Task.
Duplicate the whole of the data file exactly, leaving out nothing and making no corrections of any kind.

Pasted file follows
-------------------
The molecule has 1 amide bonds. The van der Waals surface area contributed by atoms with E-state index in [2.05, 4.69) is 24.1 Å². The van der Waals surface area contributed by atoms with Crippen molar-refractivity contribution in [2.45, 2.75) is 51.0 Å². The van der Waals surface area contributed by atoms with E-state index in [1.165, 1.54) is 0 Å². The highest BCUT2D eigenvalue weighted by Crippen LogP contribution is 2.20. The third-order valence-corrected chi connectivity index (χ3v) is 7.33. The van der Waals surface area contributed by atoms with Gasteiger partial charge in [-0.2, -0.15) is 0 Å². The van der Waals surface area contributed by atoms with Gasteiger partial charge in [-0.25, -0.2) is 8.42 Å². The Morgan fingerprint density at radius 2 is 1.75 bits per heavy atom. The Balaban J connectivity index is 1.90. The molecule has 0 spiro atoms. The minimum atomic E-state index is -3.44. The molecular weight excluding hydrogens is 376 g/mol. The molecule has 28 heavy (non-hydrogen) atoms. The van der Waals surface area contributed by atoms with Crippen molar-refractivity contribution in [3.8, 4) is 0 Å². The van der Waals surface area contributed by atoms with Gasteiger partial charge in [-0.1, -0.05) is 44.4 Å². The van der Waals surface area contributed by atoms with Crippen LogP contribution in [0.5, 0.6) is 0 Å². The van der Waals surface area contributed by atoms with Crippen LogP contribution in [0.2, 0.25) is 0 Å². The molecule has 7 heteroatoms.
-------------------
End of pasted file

The molecule has 1 amide bonds. The van der Waals surface area contributed by atoms with E-state index in [2.05, 4.69) is 24.1 Å². The van der Waals surface area contributed by atoms with Crippen molar-refractivity contribution in [2.45, 2.75) is 51.0 Å². The van der Waals surface area contributed by atoms with E-state index in [1.165, 1.54) is 0 Å². The highest BCUT2D eigenvalue weighted by Crippen LogP contribution is 2.20. The third-order valence-corrected chi connectivity index (χ3v) is 7.33. The van der Waals surface area contributed by atoms with Gasteiger partial charge in [-0.2, -0.15) is 0 Å². The van der Waals surface area contributed by atoms with Gasteiger partial charge in [-0.25, -0.2) is 8.42 Å². The Morgan fingerprint density at radius 2 is 1.75 bits per heavy atom. The Balaban J connectivity index is 1.90. The molecule has 0 spiro atoms. The minimum atomic E-state index is -3.44. The molecular weight excluding hydrogens is 376 g/mol. The molecule has 28 heavy (non-hydrogen) atoms. The van der Waals surface area contributed by atoms with Crippen molar-refractivity contribution in [3.8, 4) is 0 Å². The van der Waals surface area contributed by atoms with Gasteiger partial charge in [-0.1, -0.05) is 44.4 Å². The van der Waals surface area contributed by atoms with Crippen LogP contribution in [0.5, 0.6) is 0 Å². The van der Waals surface area contributed by atoms with Crippen LogP contribution in [0.2, 0.25) is 0 Å². The molecule has 7 heteroatoms.